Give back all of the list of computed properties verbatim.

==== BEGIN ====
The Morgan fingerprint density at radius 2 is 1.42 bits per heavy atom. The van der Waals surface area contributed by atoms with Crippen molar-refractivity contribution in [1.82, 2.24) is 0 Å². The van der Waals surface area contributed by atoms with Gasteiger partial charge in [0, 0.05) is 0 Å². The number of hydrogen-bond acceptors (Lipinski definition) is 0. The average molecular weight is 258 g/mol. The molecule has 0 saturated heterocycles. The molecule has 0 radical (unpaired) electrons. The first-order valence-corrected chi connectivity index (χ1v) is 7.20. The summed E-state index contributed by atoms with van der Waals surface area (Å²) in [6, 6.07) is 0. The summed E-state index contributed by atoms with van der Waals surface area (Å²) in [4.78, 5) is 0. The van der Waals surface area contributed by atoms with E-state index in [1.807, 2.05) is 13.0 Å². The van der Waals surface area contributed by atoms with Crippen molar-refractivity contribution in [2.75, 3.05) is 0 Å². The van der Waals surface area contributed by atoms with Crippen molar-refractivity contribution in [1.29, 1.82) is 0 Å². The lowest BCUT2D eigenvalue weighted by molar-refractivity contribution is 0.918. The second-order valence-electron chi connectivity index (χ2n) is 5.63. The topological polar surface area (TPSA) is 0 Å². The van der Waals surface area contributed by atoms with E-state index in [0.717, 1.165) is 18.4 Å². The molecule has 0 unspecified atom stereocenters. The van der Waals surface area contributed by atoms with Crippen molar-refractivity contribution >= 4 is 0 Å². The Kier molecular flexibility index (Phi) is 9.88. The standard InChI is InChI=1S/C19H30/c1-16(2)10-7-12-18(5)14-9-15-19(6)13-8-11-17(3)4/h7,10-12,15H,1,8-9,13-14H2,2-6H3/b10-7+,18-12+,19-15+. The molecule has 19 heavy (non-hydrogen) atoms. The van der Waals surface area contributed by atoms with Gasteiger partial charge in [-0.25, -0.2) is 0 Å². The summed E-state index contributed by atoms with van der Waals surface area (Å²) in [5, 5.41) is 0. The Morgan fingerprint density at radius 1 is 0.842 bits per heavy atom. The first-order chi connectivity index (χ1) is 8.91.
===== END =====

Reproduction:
The Morgan fingerprint density at radius 2 is 1.42 bits per heavy atom. The van der Waals surface area contributed by atoms with Crippen molar-refractivity contribution in [1.82, 2.24) is 0 Å². The van der Waals surface area contributed by atoms with Gasteiger partial charge in [0, 0.05) is 0 Å². The number of hydrogen-bond acceptors (Lipinski definition) is 0. The average molecular weight is 258 g/mol. The molecule has 0 saturated heterocycles. The molecule has 0 radical (unpaired) electrons. The first-order valence-corrected chi connectivity index (χ1v) is 7.20. The summed E-state index contributed by atoms with van der Waals surface area (Å²) in [6, 6.07) is 0. The summed E-state index contributed by atoms with van der Waals surface area (Å²) in [4.78, 5) is 0. The van der Waals surface area contributed by atoms with E-state index in [1.807, 2.05) is 13.0 Å². The van der Waals surface area contributed by atoms with Crippen molar-refractivity contribution in [2.75, 3.05) is 0 Å². The van der Waals surface area contributed by atoms with Crippen molar-refractivity contribution in [1.29, 1.82) is 0 Å². The lowest BCUT2D eigenvalue weighted by molar-refractivity contribution is 0.918. The second-order valence-electron chi connectivity index (χ2n) is 5.63. The topological polar surface area (TPSA) is 0 Å². The van der Waals surface area contributed by atoms with E-state index in [0.717, 1.165) is 18.4 Å². The molecule has 0 unspecified atom stereocenters. The van der Waals surface area contributed by atoms with Crippen molar-refractivity contribution >= 4 is 0 Å². The Kier molecular flexibility index (Phi) is 9.88. The standard InChI is InChI=1S/C19H30/c1-16(2)10-7-12-18(5)14-9-15-19(6)13-8-11-17(3)4/h7,10-12,15H,1,8-9,13-14H2,2-6H3/b10-7+,18-12+,19-15+. The molecule has 19 heavy (non-hydrogen) atoms. The van der Waals surface area contributed by atoms with Gasteiger partial charge in [-0.25, -0.2) is 0 Å². The summed E-state index contributed by atoms with van der Waals surface area (Å²) in [5, 5.41) is 0. The Morgan fingerprint density at radius 1 is 0.842 bits per heavy atom. The first-order chi connectivity index (χ1) is 8.91.